“The fact that something we just started there as a test has become this national thing has been really awesome and it wouldn’t be possible without the Parliament House,” Robertson says.

Parliament House has had an array of ‘80s talent perform on its stage, something Robertson — as an ‘80s enthusiast — is going to miss seeing.

“I’m a concert goer and I love live music,” he says, “and the fact that we have had a lot of ‘80s artists there coming to do concerts is something I’ll never forget. Cyndi Lauper is my favorite of all time and so the fact that she played there several years ago for Gay Days was really awesome.”

Robertson’s love of the ‘80s carried over to his Manic Mondays night at Parliament House , but one thing he has been most proud of is his April Fresh’s Comedy Brunch at the Footlight Theatre.

“They approached me about doing it and I was hopeful, much like with this comedy queen pageant, I was hopeful that it would do well and it did. It was hugely successful and many of them were sold out,” Robertson says.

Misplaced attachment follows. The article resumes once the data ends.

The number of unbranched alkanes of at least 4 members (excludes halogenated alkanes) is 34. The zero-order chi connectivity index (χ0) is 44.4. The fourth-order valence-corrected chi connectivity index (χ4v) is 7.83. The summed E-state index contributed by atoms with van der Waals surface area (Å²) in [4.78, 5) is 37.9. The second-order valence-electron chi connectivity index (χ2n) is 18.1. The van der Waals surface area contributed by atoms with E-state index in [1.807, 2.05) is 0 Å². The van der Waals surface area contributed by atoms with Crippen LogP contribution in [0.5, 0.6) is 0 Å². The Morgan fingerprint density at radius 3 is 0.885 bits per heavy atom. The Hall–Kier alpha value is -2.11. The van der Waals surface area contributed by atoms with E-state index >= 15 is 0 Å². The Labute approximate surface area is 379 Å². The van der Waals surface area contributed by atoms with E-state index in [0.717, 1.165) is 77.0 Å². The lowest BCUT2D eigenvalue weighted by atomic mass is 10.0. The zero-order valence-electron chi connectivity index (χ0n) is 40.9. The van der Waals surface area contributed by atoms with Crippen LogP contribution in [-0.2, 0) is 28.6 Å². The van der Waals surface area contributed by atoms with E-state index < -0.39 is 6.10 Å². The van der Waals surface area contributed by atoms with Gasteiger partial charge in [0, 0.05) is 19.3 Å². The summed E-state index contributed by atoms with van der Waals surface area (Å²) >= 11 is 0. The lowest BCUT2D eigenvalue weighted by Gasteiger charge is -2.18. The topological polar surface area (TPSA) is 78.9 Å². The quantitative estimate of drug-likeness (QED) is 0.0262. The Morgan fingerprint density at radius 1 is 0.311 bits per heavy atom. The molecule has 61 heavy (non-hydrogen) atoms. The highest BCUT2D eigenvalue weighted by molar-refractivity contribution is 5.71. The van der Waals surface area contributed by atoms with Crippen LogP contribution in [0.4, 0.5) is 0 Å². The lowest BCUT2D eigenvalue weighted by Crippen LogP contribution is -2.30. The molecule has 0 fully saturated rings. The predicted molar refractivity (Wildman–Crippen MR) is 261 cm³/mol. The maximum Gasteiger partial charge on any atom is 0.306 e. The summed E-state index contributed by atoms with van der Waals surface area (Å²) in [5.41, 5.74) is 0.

Even though Parliament House is now closed, that doesn’t mean April Fresh is done bringing you brunch.

“I’m carrying that tradition onto Southern Nights for the time being,” Robertson says. “Get your tickets now to April Fresh’s Comedy Brunch at Southern Nights with food provided by The Hammered Lamb.”

April Fresh’s next Comedy Brunch is Dec. 13.

MrMs Adrien

MrMs Adrien started in drag doing talent shows at Pulse. That’s how he met Taylor who would eventually bring Adrien to Parliament House for a new Monday night gig.

“I hate competitions, so I was excited to just have an open stage where I don’t have to worry about impressing anybody and I can just go have fun,” Adrien says. “I remember going and the second I walked into the Parliament House you felt like you’re walking into history. You start thinking about the people who must have walked through these halls and the performers who must have hit this stage, and that was before I knew anything. I had no concept of how legendary the place was.”

Taylor gave Adrien his first paid job at Parliament House in 2013.

“I was on cast with her for a night called Drink 101. I wasn’t wearing pads, I wasn’t wearing wigs, I wasn’t wearing tits; I was like a boy queen, he says. “The Parliament House was so influential to me back then, just having a place to go and not worry about impressing and not worry about winning. Just be an artist.”